Ayn Rand: The Controversial Writer and Philosopher Who Championed Individualism
Ayn Rand was a Russian-born American writer and philosopher who is best known for her novels The Fountainhead and Atlas Shrugged, which promote the ideals of individualism, rationality, and laissez-faire capitalism. She also developed a philosophical system called Objectivism, which rejects altruism, collectivism, and mysticism, and advocates ethical egoism, political freedom, and laissez-faire capitalism.
In this article, we will explore the life and work of Ayn Rand, her influences and legacy, and the main themes and ideas of her novels and philosophy.
Life and Work of Ayn Rand
Ayn Rand was born Alisa Zinovyevna Rosenbaum on February 2, 1905, in St. Petersburg, Russia. She was the eldest of three children of a prosperous Jewish pharmacist and his wife. She witnessed the Russian Revolution of 1917 and the subsequent rise of communism, which she deeply resented. She experienced the confiscation of her father’s shop, the shortage of food and goods, and the censorship of education and literature.
She developed an early interest in literature and philosophy, especially the works of Plato and Aristotle. She graduated from Leningrad State University in 1924 with a degree in history. She then enrolled in the State Institute for Cinematography, where she studied screenwriting.
In 1926, she obtained a visa to visit relatives in Chicago, using the pretext of gaining expertise for the Soviet film industry. She arrived in the United States with a new name: Ayn Rand. She chose the first name from a Finnish writer (whose identity she never revealed) and the surname as an abbreviation of Rosenbaum. She never returned to Russia.
She moved to Hollywood, where she worked as a movie extra and a screenwriter. She met her future husband, Frank O’Connor, an actor, on a movie set. They married in 1929 and remained together until his death in 1979.
She wrote her first novel, We the Living, in 1934. It was a semi-autobiographical story of a young woman’s struggle against the Soviet regime. It was published in 1936 but received little attention. Her second novel, Anthem, was a dystopian novella about a future society where individuality is forbidden. It was published in England in 1938 but rejected by American publishers until 1946.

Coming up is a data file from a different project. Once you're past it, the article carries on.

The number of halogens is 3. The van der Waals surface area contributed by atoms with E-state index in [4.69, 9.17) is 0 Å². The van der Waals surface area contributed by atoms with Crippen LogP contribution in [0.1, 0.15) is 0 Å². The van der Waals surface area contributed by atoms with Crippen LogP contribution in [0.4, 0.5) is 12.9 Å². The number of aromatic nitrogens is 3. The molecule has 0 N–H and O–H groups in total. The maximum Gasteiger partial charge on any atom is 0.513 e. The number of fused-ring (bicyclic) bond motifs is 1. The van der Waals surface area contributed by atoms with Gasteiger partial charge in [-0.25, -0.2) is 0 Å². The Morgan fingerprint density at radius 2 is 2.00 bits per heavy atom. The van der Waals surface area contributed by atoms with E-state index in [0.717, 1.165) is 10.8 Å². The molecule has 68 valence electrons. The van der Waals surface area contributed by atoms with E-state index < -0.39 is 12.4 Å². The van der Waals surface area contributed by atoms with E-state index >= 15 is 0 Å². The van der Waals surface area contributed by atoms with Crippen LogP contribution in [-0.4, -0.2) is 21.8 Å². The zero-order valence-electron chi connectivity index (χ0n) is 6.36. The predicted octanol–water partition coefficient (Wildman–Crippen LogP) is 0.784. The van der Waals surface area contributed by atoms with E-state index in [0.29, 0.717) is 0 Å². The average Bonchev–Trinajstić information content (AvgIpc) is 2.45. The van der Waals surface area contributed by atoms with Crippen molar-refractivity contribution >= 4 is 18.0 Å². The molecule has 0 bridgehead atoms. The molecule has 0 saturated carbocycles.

Her breakthrough came with her third novel, The Fountainhead, which she wrote over seven years. It was published in 1943 after being rejected by 12 publishers. It tells the story of Howard Roark, an uncompromising architect who battles against the conformist society that rejects his innovative designs. The novel was a bestseller and was adapted into a movie in 1949 starring Gary Cooper.
Her magnum opus was Atlas Shrugged, which she wrote over 12 years. It was published in 1957 and became an instant bestseller. It depicts a dystopian America where productive individuals go on strike against a collectivist government that exploits their talents. The novel introduces her full-fledged philosophy of Objectivism.
After Atlas Shrugged, Rand turned to non-fiction writing to promote her philosophy. She published several collections of essays on various topics such as ethics, politics, art, epistemology, and culture. Some of her notable works include The Virtue of Selfishness, Capitalism: The Unknown Ideal, The Romantic Manifesto, Introduction to Objectivist Epistemology, and The New Left: The Anti-Industrial Revolution.
She also founded several organizations to spread her ideas, such as The Objectivist Newsletter (later The Objectivist), The Nathaniel Branden Institute (later The Ayn Rand Institute), and The Objectivist Forum.
She died of heart failure on March 6, 1982, in New York City. She was 77 years old.